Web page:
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Originally opened as the Geneva Theatre in late 1894, the overall building was designed by architects Joseph Pierce and Henry Bickford (as Elmira-based architectural firm Pierce & Bickford), and the auditorium was designed by theatre architect Leon H. Lempert. The theatre was the dream of local philanthropist and businessman William Smith, constructed with the vision of bringing culture and entertainment to the local area.
The theatre with a production of “The Count of Monte Cristo”, starring James O’Neill, father of playwright Eugene O’Neill.
Following financial difficulties the building was sold in 1927 to Schine Enterprises, a large corporation that owned many theatres and hotels. In 1929 extensive remodeling began under the direction of Pittsburgh architect Victor A. Rigament. The current Spanish Baroque atmospheric treatment dates to this period, when the remodeled theatre reopened in 1931.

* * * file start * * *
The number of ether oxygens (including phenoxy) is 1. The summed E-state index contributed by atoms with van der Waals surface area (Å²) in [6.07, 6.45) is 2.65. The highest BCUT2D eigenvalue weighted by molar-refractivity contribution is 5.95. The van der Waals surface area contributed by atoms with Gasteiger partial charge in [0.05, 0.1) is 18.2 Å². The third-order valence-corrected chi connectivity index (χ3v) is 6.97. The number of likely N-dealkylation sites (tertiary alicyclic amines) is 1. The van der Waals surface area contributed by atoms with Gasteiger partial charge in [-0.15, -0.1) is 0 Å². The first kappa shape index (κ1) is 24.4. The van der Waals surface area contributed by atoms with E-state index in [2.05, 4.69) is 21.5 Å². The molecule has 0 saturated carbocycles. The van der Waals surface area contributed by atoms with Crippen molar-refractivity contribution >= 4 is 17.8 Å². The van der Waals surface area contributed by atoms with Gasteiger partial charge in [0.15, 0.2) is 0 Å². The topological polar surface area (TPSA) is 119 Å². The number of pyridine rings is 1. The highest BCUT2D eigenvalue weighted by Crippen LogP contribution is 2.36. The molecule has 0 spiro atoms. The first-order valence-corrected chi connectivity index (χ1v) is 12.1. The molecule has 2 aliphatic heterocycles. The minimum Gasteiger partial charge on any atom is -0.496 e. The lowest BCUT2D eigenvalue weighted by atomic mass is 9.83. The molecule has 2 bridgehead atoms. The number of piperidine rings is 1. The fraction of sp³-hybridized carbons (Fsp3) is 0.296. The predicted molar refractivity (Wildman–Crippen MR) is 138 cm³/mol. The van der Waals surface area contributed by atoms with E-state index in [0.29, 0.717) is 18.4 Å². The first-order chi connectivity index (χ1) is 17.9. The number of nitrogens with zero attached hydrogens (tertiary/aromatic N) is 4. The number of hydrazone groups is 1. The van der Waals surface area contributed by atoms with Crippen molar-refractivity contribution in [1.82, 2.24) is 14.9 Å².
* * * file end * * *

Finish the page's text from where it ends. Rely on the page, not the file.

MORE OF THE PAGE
A massive restoration project launched in 1994 set as its goal the renovation of the building’s exterior to its original 1894 façade, and the interior to its 1931 eclectic opulence.
Information in part sourced from the Smith Opera House .
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